A Study in Stripes: Regimental and Repp Ties - Page 7
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The general pattern is:
But there are some exceptions
A question for our UK members. How strictly defined is a regimental tie? Is the standard British direction of the stripes (upper left down to lower right) a necessary part of the definition? Would preserving the pattern and colors but changing the orientation to the American direction (upper right down to lower left) mean it was non-regimental, and could therefore be worn by anyone?
Edited by jrd617 - 6/24/14 at 4:35am
I'm still curious about my question regarding the necessity or not of the stripe orientation to the definition of a particular regimental tie. Had Charles's tie stripes been oriented the other way, for example, would it no longer be thought of as an RAF tie?
not just you. 3 colors is the max for me too, and it has to be done right for me to like a 3 color stripe. either a block stripe with just the right width and colors or a ground with a thin spread stripe with maybe a thin border to the thin stripe.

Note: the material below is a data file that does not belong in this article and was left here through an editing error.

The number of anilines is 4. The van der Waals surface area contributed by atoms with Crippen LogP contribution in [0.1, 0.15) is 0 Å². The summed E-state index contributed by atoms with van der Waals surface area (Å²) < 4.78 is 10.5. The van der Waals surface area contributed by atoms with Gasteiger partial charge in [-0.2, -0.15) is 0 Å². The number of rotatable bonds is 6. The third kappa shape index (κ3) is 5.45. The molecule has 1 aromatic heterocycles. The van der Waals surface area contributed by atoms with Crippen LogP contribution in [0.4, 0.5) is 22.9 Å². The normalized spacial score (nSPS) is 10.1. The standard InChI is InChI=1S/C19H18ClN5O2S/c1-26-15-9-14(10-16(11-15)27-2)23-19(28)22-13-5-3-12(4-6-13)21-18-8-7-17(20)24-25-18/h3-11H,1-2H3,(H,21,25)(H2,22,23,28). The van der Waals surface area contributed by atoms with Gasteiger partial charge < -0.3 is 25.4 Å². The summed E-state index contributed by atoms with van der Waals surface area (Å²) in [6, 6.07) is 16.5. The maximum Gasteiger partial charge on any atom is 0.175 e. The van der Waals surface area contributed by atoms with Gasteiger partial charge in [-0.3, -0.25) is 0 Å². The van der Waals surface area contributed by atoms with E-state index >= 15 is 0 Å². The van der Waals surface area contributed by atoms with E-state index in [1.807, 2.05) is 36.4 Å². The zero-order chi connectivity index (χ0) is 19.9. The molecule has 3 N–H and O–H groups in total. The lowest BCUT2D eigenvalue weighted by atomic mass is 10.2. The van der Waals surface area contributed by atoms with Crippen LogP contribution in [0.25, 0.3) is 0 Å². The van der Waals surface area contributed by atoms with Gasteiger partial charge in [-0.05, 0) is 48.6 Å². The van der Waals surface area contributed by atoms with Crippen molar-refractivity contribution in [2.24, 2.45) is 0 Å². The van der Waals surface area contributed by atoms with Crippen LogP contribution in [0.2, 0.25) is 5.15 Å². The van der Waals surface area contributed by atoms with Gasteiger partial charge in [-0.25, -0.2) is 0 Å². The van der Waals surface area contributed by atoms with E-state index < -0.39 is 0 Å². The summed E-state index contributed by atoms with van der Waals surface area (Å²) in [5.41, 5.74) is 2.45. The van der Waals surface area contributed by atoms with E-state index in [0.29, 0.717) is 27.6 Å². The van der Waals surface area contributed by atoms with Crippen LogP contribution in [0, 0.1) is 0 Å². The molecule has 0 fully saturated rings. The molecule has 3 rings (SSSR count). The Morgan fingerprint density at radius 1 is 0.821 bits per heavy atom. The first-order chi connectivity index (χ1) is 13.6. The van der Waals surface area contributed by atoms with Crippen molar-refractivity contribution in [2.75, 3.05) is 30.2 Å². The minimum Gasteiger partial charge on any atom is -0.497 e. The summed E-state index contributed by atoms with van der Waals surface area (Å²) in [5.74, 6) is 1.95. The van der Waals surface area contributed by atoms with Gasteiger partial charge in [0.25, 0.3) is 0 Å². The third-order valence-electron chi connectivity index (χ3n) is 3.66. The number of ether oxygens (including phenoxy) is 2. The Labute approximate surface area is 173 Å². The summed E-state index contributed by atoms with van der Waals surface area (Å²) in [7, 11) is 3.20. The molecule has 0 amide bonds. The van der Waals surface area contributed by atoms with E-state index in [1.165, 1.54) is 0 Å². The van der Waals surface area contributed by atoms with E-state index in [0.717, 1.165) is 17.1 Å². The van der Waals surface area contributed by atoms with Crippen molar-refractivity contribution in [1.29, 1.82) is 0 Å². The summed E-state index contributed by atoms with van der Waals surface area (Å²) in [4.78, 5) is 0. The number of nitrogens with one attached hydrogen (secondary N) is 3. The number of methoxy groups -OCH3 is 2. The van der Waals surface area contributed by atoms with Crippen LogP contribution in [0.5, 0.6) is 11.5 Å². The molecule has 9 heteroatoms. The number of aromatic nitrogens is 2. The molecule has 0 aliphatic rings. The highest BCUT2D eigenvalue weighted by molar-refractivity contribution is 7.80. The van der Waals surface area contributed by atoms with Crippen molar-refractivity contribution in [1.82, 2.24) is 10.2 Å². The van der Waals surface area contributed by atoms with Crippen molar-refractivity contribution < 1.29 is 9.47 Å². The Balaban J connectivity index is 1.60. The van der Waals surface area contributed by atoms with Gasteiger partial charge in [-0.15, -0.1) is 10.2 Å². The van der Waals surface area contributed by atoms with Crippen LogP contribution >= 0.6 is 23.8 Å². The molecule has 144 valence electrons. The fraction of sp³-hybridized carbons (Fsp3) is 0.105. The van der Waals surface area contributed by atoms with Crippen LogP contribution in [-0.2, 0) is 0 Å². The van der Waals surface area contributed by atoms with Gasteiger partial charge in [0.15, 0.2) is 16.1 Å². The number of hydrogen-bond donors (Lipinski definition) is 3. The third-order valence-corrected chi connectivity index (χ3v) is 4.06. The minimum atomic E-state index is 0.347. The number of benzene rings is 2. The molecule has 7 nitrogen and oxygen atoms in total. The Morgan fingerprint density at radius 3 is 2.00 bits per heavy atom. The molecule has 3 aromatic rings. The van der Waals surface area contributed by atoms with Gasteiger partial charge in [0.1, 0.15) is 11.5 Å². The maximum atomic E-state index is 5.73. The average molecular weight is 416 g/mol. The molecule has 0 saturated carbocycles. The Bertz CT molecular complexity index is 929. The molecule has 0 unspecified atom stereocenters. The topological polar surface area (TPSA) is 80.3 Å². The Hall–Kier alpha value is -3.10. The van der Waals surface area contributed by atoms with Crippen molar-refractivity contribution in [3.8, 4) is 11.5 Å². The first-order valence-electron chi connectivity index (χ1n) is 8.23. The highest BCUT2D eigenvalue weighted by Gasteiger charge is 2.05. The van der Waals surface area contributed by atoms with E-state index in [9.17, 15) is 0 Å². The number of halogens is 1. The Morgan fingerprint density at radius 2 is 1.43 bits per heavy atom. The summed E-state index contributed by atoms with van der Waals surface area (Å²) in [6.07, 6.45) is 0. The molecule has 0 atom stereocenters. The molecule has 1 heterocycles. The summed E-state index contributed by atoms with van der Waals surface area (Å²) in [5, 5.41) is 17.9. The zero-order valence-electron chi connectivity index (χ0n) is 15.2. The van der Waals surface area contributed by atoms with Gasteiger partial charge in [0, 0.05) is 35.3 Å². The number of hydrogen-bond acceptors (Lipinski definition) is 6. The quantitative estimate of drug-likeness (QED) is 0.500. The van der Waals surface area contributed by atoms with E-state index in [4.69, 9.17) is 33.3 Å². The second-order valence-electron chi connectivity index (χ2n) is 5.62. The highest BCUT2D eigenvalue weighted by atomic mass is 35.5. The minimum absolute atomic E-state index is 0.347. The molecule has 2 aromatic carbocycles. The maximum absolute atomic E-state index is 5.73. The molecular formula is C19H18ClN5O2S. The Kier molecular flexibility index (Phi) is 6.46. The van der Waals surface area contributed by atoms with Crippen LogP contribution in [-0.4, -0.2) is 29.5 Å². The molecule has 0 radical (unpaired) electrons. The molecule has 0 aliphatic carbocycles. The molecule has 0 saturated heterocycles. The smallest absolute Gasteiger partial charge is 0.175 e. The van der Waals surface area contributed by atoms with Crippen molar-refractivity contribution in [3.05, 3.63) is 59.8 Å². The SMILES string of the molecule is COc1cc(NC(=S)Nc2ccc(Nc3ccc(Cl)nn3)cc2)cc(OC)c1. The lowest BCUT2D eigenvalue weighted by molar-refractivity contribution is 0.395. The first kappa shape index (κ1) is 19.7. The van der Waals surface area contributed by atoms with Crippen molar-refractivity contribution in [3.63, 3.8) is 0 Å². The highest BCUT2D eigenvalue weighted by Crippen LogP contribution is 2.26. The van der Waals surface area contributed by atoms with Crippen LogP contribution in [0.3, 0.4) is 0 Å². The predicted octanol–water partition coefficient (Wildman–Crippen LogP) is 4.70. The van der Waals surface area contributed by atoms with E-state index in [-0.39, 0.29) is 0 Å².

whereas i do not love this tri color so much:
These are my striped ties, not including my college tie. Three out of four have three colours. The first three ties are Drakes and T&A, and the pattern goes in the British direction, while the Brooks Brothers tie is striped in the American way, so the stereotypes are confirmed. The navy/burgundy/yellow Drakes tie has virtually identical colours to my college tie, but looks much nicer, so I tend to wear it more often.Warning: Spoiler! (Click to show)
Edited by Monkeyface - 6/24/14 at 9:25am
Bigi, Drakes, Passaggio Cravatte
Yount, Drakes, Yount
Drakes, Drakes, Gitman
Panta, Panta, Suit Supply
Yount, Arbor Knot
Dunhill, Hober, Richard James
Mountain & Sackett, Hober